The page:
OE4BW enrols mentees from all over the world to support their development of OER based on their project application submitted to the OE4BW call. The process of the project implementation is person-focused, led by the mentee and supported by the mentor through dialogue. The mentee takes the main responsibility for defining his/her needs, and the role of the mentor is to help and support the mentee to find their own solutions. Mentoring relationship is unique, based on the mentee’s individual needs and the mentor’s knowledge specialisation.

In the 1st year (2018/19), the structure of the OE4BW program was flat. All 14 projects were organized as one group, coordinated by the OE4BW coordinators. In the 2nd year of the program (2019/20), the number of projects increased to 35. This required organisational changes and the OER projects were allocated to three geographical hubs with respect to time zones (North and South America, Europe and Africa, Asia) to make collaboration easier. Hub coordinators were introduced to help the OE4BW coordinators manage the program. In the 3rd year (2019/20), the number of projects raised to 80, leading to five geographical hubs and, importantly, the first topical hub. The decision for adding a topical hub was taken based on several project proposals related to the SDG7 on Affordable and Clean Energy and was called the SDG7 Hub. This novelty was introduced due to organisational reasons, but the potential for improving the performance and opening new perspectives for the development of the program through topical hubs was immediately recognized by OE4BW coordinators and SDG7 Hub coordinators. It was treated as a pilot, and based on positive experience, in the fourth year of OE4BW there were already five topical hubs, one of them being the SDG7 Hub again, but was broadened to include beyond energy related OER, projects related to biodiversity and sustainable living. Nine OER projects have been included in this hub. In parallel, there are still geographical hubs, but topical hubs already prevail this year.

In both program years (2019/20 and 2020/21), the topical hub’s co-coordinators implemented a process of hub’s teamwork collaboration, knowledge sharing and discussions, oriented towards contextualising individual OER projects as parts of a broader picture of the SDGs network.

Although each of the developers worked on their own individual OER, the hub’s teamwork comprised several activities (see Table 4) that strengthened the members’ competencies for education for sustainability. Table 4 shows the connection between the a) OE4BW topical hub teamwork activities, b) key competencies for education for sustainability and c) the key benefits of OER, developed in the hub (described in section 3).

Table 4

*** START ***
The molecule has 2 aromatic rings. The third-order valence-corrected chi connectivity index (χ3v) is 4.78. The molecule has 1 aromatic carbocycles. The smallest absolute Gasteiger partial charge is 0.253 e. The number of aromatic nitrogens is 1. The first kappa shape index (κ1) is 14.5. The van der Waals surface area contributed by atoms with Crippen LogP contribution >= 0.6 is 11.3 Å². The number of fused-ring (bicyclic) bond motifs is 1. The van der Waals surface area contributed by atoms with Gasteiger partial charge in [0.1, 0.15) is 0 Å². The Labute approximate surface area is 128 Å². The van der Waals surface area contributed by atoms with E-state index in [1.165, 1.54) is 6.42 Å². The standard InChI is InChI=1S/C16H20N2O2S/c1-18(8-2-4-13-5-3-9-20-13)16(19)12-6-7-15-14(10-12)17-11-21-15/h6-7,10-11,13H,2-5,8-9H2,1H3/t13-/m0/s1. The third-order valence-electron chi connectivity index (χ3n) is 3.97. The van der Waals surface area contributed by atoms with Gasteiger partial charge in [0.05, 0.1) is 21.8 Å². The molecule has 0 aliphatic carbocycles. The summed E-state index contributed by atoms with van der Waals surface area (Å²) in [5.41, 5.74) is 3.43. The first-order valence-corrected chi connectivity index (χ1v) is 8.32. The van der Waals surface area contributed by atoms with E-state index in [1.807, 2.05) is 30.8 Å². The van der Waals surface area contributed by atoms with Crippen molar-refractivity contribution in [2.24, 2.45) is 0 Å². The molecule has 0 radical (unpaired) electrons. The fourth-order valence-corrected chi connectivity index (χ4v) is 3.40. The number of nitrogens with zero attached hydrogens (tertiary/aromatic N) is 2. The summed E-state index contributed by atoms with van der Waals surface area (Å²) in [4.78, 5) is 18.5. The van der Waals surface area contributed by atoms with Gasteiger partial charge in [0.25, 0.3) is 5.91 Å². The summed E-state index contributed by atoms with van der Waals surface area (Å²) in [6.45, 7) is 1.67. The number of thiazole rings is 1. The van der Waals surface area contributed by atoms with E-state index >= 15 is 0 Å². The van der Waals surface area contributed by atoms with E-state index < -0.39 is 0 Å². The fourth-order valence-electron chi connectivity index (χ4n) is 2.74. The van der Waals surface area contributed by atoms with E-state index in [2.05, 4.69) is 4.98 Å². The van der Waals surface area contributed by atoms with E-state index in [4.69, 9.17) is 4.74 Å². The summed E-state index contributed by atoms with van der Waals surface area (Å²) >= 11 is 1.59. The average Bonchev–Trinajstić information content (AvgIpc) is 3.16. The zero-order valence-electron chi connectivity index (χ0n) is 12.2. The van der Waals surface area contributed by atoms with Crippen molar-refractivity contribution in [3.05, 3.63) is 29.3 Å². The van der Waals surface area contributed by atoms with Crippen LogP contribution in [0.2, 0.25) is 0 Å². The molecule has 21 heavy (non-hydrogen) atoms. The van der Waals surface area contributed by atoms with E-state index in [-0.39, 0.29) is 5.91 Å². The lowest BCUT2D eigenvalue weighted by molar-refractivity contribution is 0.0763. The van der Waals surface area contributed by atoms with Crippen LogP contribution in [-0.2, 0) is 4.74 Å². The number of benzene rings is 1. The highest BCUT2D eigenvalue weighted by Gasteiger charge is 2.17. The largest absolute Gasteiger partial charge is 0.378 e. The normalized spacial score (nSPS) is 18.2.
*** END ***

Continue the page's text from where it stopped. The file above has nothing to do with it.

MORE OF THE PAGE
OE4BW’s hub activities and their connection to the key competencies for education for sustainability and the benefits of OER.


Introductory hub meeting: Joint presentation of the SDG7 and related SDGs, their targets and interactions Systems thinking competency, strategic competency, integrated problem-solving competency Knowledge sharing

Regular hub meetings: The motivation of developers to define and present their OER projects from the SDG-interactions perspective, as well as to discuss potential connections to other OER projects in the hub Strategic competency, critical thinking competency, self-awareness competency Collaboration and partnerships

Presentation of implemented OER at the OE4BW final event and teamwork promotion: Presentation of OER projects in a topically oriented final event and upload of OER materials into the joint iEnergy Open Library; promotion of the hub’s teamwork (events, workshops etc.) Collaboration competency, self-awareness competency, integrated problem-solving competency Communications and community engagement

Based on the experience in the SDG7 Hub (the year 2020) and the Energy, Biodiversity and Sustainable Living Hub (the year 2021), especially the discussions among the developers and mentors about the connections of their projects with one or more SDGs, their interconnected targets and the relation of their projects to other OER projects within the hub or the OE4BW program, we suggest a stronger initial focus of the OE4BW call for projects on SDGs, their intersections and related knowledge gaps as it is comprised in the existing OE4BW approach (see Figures 3 and 4). Therefore, a modified approach to OE4BW’s call for participation and the subsequent OER development that would better support the closing of the SDG-related knowledge gaps, as presented in sections 1 to 4 of this paper, is offered (see Figures 7 and 8).

Figure 3 Existing procedure on the general OE4BW level (implemented by the OE4BW organising team).
Figure 3 

Existing procedure on the general OE4BW level (implemented by the OE4BW organising team).

Figure 4 Existing procedure on the topical hub level (implemented by the topical hub coordinators).
Figure 4 

Existing procedure on the topical hub level (implemented by the topical hub coordinators).

Figures 3 and 4 show OE4BW’s existing approach to OER development. In line with the joint OE4BW’s call for participation, both the SDG7 Hub (in the year 2019/20) and the Energy, Biodiversity and Sustainable Living Hub (in the year 2020/21) followed these steps in the selection, allocation and development of OER projects: